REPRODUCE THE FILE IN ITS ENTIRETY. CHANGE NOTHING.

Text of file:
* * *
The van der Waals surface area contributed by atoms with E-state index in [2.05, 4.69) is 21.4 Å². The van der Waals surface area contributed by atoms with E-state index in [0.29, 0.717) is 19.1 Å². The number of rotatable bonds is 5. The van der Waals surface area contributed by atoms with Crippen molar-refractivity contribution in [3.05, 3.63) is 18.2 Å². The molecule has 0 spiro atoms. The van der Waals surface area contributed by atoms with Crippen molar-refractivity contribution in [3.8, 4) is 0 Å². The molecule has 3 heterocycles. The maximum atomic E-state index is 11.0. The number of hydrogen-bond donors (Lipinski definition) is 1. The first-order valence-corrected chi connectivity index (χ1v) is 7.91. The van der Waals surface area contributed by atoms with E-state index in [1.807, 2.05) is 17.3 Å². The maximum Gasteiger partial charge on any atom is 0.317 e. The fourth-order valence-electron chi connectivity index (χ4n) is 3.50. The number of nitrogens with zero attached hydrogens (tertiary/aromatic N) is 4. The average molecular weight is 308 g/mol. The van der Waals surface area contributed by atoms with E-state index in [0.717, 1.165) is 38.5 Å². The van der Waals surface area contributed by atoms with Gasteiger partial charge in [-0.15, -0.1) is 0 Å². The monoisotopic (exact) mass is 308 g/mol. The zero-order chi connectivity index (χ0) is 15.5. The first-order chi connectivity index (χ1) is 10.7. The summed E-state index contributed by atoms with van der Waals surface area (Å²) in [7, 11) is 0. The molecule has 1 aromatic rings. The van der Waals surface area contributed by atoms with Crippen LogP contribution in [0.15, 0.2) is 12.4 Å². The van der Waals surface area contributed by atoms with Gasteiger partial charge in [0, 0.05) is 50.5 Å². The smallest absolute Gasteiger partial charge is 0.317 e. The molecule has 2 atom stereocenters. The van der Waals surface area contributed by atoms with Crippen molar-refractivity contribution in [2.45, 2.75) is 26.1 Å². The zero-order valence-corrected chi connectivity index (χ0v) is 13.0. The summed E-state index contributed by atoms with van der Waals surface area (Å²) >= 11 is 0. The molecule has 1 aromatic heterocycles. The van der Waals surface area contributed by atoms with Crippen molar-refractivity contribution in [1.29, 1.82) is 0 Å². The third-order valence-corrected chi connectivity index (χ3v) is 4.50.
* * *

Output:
The van der Waals surface area contributed by atoms with E-state index in [2.05, 4.69) is 21.4 Å². The van der Waals surface area contributed by atoms with E-state index in [0.29, 0.717) is 19.1 Å². The number of rotatable bonds is 5. The van der Waals surface area contributed by atoms with Crippen molar-refractivity contribution in [3.05, 3.63) is 18.2 Å². The molecule has 0 spiro atoms. The van der Waals surface area contributed by atoms with Crippen molar-refractivity contribution in [3.8, 4) is 0 Å². The molecule has 3 heterocycles. The maximum atomic E-state index is 11.0. The number of hydrogen-bond donors (Lipinski definition) is 1. The first-order valence-corrected chi connectivity index (χ1v) is 7.91. The van der Waals surface area contributed by atoms with E-state index in [1.807, 2.05) is 17.3 Å². The maximum Gasteiger partial charge on any atom is 0.317 e. The fourth-order valence-electron chi connectivity index (χ4n) is 3.50. The number of nitrogens with zero attached hydrogens (tertiary/aromatic N) is 4. The average molecular weight is 308 g/mol. The van der Waals surface area contributed by atoms with E-state index in [0.717, 1.165) is 38.5 Å². The van der Waals surface area contributed by atoms with Gasteiger partial charge in [-0.15, -0.1) is 0 Å². The monoisotopic (exact) mass is 308 g/mol. The zero-order chi connectivity index (χ0) is 15.5. The first-order chi connectivity index (χ1) is 10.7. The summed E-state index contributed by atoms with van der Waals surface area (Å²) in [7, 11) is 0. The molecule has 1 aromatic rings. The van der Waals surface area contributed by atoms with Crippen LogP contribution in [0.15, 0.2) is 12.4 Å². The van der Waals surface area contributed by atoms with Gasteiger partial charge in [0, 0.05) is 50.5 Å². The smallest absolute Gasteiger partial charge is 0.317 e. The molecule has 2 atom stereocenters. The van der Waals surface area contributed by atoms with Crippen molar-refractivity contribution in [2.45, 2.75) is 26.1 Å². The zero-order valence-corrected chi connectivity index (χ0v) is 13.0. The summed E-state index contributed by atoms with van der Waals surface area (Å²) >= 11 is 0. The molecule has 1 aromatic heterocycles. The van der Waals surface area contributed by atoms with Crippen molar-refractivity contribution in [1.29, 1.82) is 0 Å². The third-order valence-corrected chi connectivity index (χ3v) is 4.50.